The retelling of France's iconic but ill-fated queen, Marie Antoinette. From her betrothal and marriage to Louis XVI at 15 to her reign as queen at 19 and to the end of her reign as queen, and ultimately the fall of Versailles.
A man about forty years of age tells the story from when he was a teenager in upscale suburban Detroit of his and three of his friends' fascination with the mysterious and doomed Lisbon sisters. In 1974, the sisters were seventeen year old Therese, sixteen year old Mary, fifteen year old Bonnie, fourteen year old Lux, and thirteen year old Cecilia. Their fascination still remains as they try to piece together the entire story. The sisters were mysteries if only because of having a strict and overprotective upbringing by their father, who taught math at the girls' private co-ed school, and overly devout Catholic mother, who largely dictated the household rules. The story focuses primarily on two incidents and the resulting situations on the girls' lives. The first was an action by Cecilia to deal with her emotions over her life. And the second was the relationship between Lux - the sister who pushed the boundaries of the household rules most overtly in doing what most teenagers want to... Written by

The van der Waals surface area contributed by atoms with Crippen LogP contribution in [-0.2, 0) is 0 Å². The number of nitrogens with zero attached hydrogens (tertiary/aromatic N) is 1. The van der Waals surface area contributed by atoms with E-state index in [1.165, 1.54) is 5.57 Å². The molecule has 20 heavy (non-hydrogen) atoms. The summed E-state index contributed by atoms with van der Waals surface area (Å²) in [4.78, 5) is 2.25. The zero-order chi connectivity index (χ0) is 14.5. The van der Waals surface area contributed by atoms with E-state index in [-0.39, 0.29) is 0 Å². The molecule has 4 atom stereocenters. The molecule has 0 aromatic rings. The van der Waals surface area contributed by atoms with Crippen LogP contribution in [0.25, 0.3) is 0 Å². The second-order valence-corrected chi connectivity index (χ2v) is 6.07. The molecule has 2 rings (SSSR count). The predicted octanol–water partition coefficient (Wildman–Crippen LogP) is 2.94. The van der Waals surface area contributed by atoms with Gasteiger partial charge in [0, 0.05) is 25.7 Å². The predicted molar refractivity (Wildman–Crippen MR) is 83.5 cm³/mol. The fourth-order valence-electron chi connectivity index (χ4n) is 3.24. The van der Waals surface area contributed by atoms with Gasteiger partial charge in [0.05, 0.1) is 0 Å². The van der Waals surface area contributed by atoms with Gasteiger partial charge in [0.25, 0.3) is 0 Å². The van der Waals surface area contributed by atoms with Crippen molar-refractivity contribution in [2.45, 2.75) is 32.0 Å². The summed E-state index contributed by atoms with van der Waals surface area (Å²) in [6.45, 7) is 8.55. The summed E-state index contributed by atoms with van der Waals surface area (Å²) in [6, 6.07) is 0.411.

The amount of peach schnapps in the bottle changes from almost half empty to full when Trip hands the bottle to Lux's sister. See more »
Given Lux's failure to make curfew everyone expected a crackdown, but few anticipated it would be so drastic. The girls were taken out of school, and Mrs. Lisbon shut the house in maximum-security isolation.
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How Can You Mend a Broken Heart
Written by Barry Gibb & Robin Gibb
Performed by Al Green
Courtesy of Hi Records
Under License from EMI-Capitol Music Special Markets
Published by Careers-BMG Music Publishing, Inc. o/b/o Gibb Brothers Music See more »
genuine film talent runs in the blood. sophia coppola's debut is so perfectly done that it'll be hard for her to top. her use of camera angles and shadowing and filters came together so well. i didn't get to see it big screen but you don't need to. it's so elegant and "large" a film.
the acting is subtle and astute. the soundtrack lends to the film better than most films i've seen come out of new hollywood.
the only continuity flaw i saw was the elm tree being in the front yard towards the end after it was so cerimoniously cut down. being the psychological focal point of the film, they should have been more vigilant chequing the dailies...
virgin suicides and american beauty both show profound promise for new hollywood. see them both...
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